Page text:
Other flowers are mentioned in the Bible such as the "rose" that was actually a narcissus badly translated from Hebrew (Isaiah 35: 10-2). Ask your pastor to verify this. There are the "flowers of the field," "blossoming vines," and the "rose of Sharon."
We also find that Solomon's Temple was decorated with carvings of "open flowers."
WERE THERE FLOWERS IN THE GARDEN EASTWARD OF EDEN?
We certainly like to believe that there were beautiful flowers there. However, in spite of many paintings of the massive garden eastward of Eden, there is no Biblical record of any flora there except for trees. See Genesis 2.
However, there are alway legends to spare. One of thse is a legend that Lilies of the Valley grew up wherever Eve's tears fell as she was banished from the garden eastward of Eden.
Another claims that the only plant surviving from the garden eastward of Eden following the disobedience of Eve and Adam is the Lign Aloe. This tree can grow to the height of 120' and has a girth of 12 '. Being a tree it could have easily have been in the garden.
The Rose, according to another tradition, did not have thorns in the garden eastward of Eden. After the sin of Eve and Adam the rose continues to grow around the world to remind us of the splendor of paradise. The rose has prickles rather than thorns. Prickles can be shoved off a cane with pressure of a thumb. A rosarian at the Smithsonian Castle rose garden in Washington D.C. shared this with the writer many years ago.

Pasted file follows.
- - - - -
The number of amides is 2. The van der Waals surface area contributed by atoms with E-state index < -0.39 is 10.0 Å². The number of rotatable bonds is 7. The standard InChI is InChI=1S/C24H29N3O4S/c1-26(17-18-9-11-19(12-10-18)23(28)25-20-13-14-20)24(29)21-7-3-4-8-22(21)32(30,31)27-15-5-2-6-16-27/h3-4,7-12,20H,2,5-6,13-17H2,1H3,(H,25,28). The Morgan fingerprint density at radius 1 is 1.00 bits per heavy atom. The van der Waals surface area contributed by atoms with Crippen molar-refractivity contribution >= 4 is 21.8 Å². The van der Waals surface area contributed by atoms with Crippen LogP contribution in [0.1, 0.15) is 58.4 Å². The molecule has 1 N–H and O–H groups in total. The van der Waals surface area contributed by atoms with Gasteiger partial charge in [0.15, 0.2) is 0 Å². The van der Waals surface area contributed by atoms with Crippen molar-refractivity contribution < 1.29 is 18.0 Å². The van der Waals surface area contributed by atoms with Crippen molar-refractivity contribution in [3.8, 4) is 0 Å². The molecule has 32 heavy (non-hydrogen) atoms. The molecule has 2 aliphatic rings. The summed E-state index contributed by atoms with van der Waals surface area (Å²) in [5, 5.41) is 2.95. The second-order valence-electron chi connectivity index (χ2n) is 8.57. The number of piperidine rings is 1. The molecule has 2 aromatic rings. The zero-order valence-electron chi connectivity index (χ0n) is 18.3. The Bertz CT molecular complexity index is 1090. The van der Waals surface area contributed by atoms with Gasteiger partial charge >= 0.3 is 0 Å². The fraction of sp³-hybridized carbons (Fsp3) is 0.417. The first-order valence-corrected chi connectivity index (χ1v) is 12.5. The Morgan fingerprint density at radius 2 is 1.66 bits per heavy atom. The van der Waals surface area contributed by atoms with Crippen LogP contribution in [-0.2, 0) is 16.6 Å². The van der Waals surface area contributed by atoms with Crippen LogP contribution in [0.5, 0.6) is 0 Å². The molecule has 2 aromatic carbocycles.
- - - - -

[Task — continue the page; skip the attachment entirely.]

Notice we mention the garden as the garden eastward of Eden. The garden was not in Eden. A river flowed from Eden into the garden eastward of Eden. See Genesis 2. God placed Adam then Eve in the garden eastward of Eden.
God prescribed incense to be prepared in a specific manner and burned in Solomon’s Temple. It was made of four spices: galbanum, which looks like yarrow; onycha that is called rockrose with petals about 3” across; stactge or myrrh; and frankincense.
The first two are flowering plants that were familiar to many in the Holy Land.